Ivan was ordered to give evidence at an inquest in the summer of 2001 into three of the girls disappearances. During the inquiry, he was questioned about Leanne Goodall, 20, Robyn Hickie, 17, and Amanda Robinson, 14, all of whom went missing from New South Wales and Newcastle in 1978 and 1979.According to an article by Tony Larner in the Sunday Mercury, detectives re-opened the files on the three missing women after the discovery of a female jawbone on a Newcastle beach in March 1998, which was, incidentally, not linked to either woman. None-the-less, Ivan worked with a road crew just minutes from where two of the women were last seen. During the line of questioning, Ivan looked directly at the families of the girls and firmly stated that he had nothing to do with their disappearance, Denise McNamara said in an AAP General News article. Based on a lack of evidence, he has not been formally charged.
During another inquiry in 2003, Ivan was questioned into the disappearances of two 20 year-old nurses, Gillian Jameson and Deborah Balkan, who were last seen leaving a hotel with a man in dirty work clothes, the APP General News reported in December 2003. The article stated that at the time, Ivan was working at the Department of Main Roads, (now the RTA) less than two kilometers from the hotel. Ivan flatly denied having anything to do with the women and the investigation against him was stalled, due to a lack of evidence.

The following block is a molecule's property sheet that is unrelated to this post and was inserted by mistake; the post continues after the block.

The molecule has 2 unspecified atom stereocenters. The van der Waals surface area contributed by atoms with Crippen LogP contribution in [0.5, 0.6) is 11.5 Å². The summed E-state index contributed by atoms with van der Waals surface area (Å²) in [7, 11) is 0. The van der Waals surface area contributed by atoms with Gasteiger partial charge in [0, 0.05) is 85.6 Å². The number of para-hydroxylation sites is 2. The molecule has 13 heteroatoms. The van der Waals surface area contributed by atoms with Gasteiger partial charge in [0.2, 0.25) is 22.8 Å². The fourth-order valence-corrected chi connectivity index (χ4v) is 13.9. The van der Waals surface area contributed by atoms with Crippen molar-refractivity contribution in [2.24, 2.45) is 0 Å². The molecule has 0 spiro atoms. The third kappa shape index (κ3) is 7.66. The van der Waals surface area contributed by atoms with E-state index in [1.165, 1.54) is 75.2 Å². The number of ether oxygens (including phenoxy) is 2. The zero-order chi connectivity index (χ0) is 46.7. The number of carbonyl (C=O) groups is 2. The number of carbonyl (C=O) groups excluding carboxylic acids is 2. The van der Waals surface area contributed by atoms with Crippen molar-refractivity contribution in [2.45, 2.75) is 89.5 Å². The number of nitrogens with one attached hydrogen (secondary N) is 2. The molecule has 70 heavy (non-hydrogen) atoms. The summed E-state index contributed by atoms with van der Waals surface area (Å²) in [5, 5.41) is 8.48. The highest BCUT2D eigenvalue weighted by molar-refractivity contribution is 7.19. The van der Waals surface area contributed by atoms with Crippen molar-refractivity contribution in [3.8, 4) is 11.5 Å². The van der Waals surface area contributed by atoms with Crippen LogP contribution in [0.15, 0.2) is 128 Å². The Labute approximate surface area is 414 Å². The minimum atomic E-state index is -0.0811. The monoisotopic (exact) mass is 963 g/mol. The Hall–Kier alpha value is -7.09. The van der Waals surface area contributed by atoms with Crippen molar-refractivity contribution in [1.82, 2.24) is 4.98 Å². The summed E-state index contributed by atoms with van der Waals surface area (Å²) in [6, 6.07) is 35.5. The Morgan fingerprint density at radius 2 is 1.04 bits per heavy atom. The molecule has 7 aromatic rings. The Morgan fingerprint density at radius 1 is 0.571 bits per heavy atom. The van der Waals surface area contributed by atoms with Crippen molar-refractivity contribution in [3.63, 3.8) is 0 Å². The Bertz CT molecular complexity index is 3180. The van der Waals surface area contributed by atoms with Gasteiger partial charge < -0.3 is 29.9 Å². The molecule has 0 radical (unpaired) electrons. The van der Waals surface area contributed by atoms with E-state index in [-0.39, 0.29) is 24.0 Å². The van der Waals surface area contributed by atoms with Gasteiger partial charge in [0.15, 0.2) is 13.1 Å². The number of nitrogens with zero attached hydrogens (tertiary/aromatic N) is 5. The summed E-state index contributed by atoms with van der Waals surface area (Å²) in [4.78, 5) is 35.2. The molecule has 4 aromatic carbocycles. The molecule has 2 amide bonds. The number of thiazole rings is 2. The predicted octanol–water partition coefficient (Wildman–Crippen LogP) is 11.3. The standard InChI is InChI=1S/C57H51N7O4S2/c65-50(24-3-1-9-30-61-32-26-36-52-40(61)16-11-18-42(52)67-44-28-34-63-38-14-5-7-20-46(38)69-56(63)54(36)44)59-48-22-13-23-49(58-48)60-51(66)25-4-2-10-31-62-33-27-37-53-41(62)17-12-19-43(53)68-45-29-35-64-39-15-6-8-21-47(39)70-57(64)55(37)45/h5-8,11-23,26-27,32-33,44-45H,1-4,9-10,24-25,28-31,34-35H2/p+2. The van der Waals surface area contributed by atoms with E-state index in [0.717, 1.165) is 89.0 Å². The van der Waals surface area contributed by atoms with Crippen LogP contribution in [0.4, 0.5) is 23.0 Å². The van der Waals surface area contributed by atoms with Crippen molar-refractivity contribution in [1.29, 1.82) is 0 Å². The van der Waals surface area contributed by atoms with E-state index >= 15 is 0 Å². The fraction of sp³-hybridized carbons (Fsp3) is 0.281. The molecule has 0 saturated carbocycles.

In 2005, he was questioned about another girl who went missing while hitchhiking home in January 1980, named Anette Briffa, 18. She never made it home and was thought murdered. It is uncertain if Ivan was in the area at the time she went missing, but because her case matched those he was previously convicted of, he could never be totally eliminated as a suspect, Deputy State Coroner Carl Milovanovich was quoted saying in a January 2005 AAP article.
The reality is, there is a chance that Ivan could have murdered more women than those for which he was convicted. However, unless he confesses, no one will ever know the true number of victims attributed to him. Thus, investigators are simply left to guess, hoping to one day strike it lucky and close one of the many unsolved cases that haunt the region.